I'd sort of stabilised the situation by agreeing with myself that I need to JUST focus on the now of the next 1.5 hour march, and do it well... I can't do anything about the terrain but I can ski the best I can within it. So off I went, and I was dealing with a new, second level of capitulation. The going GENUINELY was difficult, and the motion quite violent and disjointed, and so in trying to make it more peaceful and soulful, I thought: "Maybe I should rather take the skis off and walk." The ice seemed hard enough, and I thought I'd try it at the next break stop. Well, backpack off, skis off, time to get food and flask..! "I can't believe it, the flask isn't here, I must have left it at the last stop, 4.5 km back! In denial, I searched the whole sled, desperately thinking it may have moved when the sled overturned! Nope, it's gone! No panic, sit down and think through the options! Fast 'gearless' ski back was tops, and I was just about to implement this when I thought, "No, it's probably two rest stops back, because I didn't drink at the last one! Hmmm, ok what substitutes can I use? Pee bottle (cleaned out, of course!!) or whisky bottle, wrapped in my down jacket, yeah one will be ok, no stress! You see the whole Robert Scott approach: I was actually quite excited about the problem I had to solve! It was solved, so now, how does the ice surface feel for walking? "Great, it's really firm, let's' go for it!"
This was an energising, motivating turnaround point for the day, and 5 hours into a miserable one! Energy was flowing again, just a trickle but it was positive and definitely flowing!
Well, the rest is history: as I walked much more relaxed and peacefully I found my soul again, and actually started enjoying it all again... I now marvelled at the previously evil sastrugi, stopped to take photos, and suddenly appreciated the TRULY magnificient landscape I was in... Today was all about hills and valleys, and with the sun angle wonderful shadows were created on the hills and valleys, accentuating the features. I TRULY mean it was beautiful. The first GPS check had me walking at 3.3 km/h, perfect, and good for my foot too... The change of muscles and motion was as good as lying in my tent resting, but I was again moving rapidly towards the Pole, but now soulfully too! I honestly believe that given the terrain I had, walking was the fastest option, as I could just walk in a straight line and power over ALL sastrugi in my way!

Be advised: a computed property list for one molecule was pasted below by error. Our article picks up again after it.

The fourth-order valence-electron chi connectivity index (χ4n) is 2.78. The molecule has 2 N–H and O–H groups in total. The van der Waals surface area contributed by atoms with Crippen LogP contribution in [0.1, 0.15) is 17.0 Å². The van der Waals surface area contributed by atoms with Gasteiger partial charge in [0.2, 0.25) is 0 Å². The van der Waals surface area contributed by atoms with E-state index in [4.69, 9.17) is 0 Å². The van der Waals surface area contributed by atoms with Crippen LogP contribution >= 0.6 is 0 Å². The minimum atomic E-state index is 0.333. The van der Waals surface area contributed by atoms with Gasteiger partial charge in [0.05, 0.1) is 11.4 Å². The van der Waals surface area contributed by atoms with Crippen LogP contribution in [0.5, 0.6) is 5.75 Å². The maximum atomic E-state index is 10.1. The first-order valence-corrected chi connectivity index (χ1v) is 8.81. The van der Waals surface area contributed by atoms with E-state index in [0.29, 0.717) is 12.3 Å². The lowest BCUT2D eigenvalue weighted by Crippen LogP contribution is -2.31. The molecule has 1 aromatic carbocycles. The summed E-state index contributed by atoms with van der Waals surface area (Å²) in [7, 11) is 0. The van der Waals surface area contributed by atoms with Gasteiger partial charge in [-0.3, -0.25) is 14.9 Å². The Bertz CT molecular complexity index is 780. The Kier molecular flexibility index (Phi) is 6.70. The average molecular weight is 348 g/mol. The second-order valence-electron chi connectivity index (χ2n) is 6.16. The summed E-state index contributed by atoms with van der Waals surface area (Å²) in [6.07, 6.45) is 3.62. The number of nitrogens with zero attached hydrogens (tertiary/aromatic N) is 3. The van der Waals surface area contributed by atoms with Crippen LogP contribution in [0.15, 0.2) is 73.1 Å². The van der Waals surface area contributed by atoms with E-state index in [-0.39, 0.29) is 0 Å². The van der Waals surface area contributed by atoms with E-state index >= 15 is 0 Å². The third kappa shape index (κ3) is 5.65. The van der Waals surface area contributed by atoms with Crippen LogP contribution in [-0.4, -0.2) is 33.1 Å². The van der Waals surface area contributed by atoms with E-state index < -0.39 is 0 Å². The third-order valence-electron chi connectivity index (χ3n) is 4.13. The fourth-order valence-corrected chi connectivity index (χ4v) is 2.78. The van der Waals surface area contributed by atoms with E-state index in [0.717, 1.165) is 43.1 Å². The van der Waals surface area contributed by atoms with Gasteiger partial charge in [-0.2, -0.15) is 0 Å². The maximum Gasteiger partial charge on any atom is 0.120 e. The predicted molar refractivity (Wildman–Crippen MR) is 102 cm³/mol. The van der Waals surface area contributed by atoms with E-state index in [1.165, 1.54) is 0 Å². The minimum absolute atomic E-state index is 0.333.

It all felt so good, I was back to being balanced and in sync with my environment. It was just like my training off Muizenberg beach, and at one point the shadows created a sea-like feature reminding me of the Indian Ocean next to the beach as I walked in training down there. Aah, but no breakfast and 'flat white' afterwards at Empire!
It was quite eerie as I walked on the ice, ski boots only: occasionally my heel would break through thin ice, and I'd stop and explore around the hole with my ski pole... Hmm, once the whole pole went down into this deep blue cavity underneath... Strange place this, there is lots happening underneath me! No fears, I'm not being reckless, I can sense the general integrity of the ice here. A while back I asked the question: "Why do people walk on skis to the Poles?" The main reason is that the ski provides so much more surface area that holds one up from sinking in soft snow or falling through thin ice / snow.
As my mental strength returned, I decided "Today WILL be a 30km day, and I'll walk till I achieve that... Well, 31.1 km done, in 10 hours. More importantly, I had an important mental victory, in a game that's just starting to get 'interesting'! There will be more battles ahead!
Lastly: I have to dump my whisky tonight. I never thought it, but the bottle now has a more valuable role!
I haven't forgotten the philosophical stuff, just full capacity at the moment!
Last few whiskies then, oh no, turf out the rest, fill the bottle with the morning's water, and then I'm off to bed!
I sense, it'll be a good day tomorrow...!